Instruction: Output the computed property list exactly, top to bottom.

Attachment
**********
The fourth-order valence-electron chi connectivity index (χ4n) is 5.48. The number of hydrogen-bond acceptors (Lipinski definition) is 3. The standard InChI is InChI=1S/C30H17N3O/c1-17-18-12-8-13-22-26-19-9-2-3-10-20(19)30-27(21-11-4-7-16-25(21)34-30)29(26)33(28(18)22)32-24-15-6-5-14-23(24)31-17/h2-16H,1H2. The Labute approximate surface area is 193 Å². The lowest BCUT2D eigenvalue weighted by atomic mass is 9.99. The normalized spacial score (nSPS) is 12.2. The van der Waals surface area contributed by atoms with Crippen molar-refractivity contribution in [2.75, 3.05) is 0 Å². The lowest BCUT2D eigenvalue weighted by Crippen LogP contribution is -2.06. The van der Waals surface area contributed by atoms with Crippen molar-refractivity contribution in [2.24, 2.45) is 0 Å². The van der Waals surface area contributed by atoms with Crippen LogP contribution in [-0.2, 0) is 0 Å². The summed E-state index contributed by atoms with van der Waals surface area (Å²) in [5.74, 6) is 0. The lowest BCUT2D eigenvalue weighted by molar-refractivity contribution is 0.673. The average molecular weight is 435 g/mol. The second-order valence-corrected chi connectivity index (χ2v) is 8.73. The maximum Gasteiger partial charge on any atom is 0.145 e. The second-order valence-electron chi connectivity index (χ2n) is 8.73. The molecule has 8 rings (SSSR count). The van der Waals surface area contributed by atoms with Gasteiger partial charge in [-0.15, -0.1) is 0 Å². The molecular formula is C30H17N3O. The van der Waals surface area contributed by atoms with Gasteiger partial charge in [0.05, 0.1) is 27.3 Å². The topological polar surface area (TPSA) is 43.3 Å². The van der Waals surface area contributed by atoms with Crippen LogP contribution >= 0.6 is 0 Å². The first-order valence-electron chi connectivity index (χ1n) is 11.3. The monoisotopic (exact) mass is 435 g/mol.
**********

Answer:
The fourth-order valence-electron chi connectivity index (χ4n) is 5.48. The number of hydrogen-bond acceptors (Lipinski definition) is 3. The standard InChI is InChI=1S/C30H17N3O/c1-17-18-12-8-13-22-26-19-9-2-3-10-20(19)30-27(21-11-4-7-16-25(21)34-30)29(26)33(28(18)22)32-24-15-6-5-14-23(24)31-17/h2-16H,1H2. The Labute approximate surface area is 193 Å². The lowest BCUT2D eigenvalue weighted by atomic mass is 9.99. The normalized spacial score (nSPS) is 12.2. The van der Waals surface area contributed by atoms with Crippen molar-refractivity contribution in [2.75, 3.05) is 0 Å². The lowest BCUT2D eigenvalue weighted by Crippen LogP contribution is -2.06. The van der Waals surface area contributed by atoms with Crippen molar-refractivity contribution in [2.24, 2.45) is 0 Å². The van der Waals surface area contributed by atoms with Crippen LogP contribution in [-0.2, 0) is 0 Å². The summed E-state index contributed by atoms with van der Waals surface area (Å²) in [5.74, 6) is 0. The lowest BCUT2D eigenvalue weighted by molar-refractivity contribution is 0.673. The average molecular weight is 435 g/mol. The second-order valence-corrected chi connectivity index (χ2v) is 8.73. The maximum Gasteiger partial charge on any atom is 0.145 e. The second-order valence-electron chi connectivity index (χ2n) is 8.73. The molecule has 8 rings (SSSR count). The van der Waals surface area contributed by atoms with Gasteiger partial charge in [-0.15, -0.1) is 0 Å². The molecular formula is C30H17N3O. The van der Waals surface area contributed by atoms with Gasteiger partial charge in [0.05, 0.1) is 27.3 Å². The topological polar surface area (TPSA) is 43.3 Å². The van der Waals surface area contributed by atoms with Crippen LogP contribution >= 0.6 is 0 Å². The first-order valence-electron chi connectivity index (χ1n) is 11.3. The monoisotopic (exact) mass is 435 g/mol.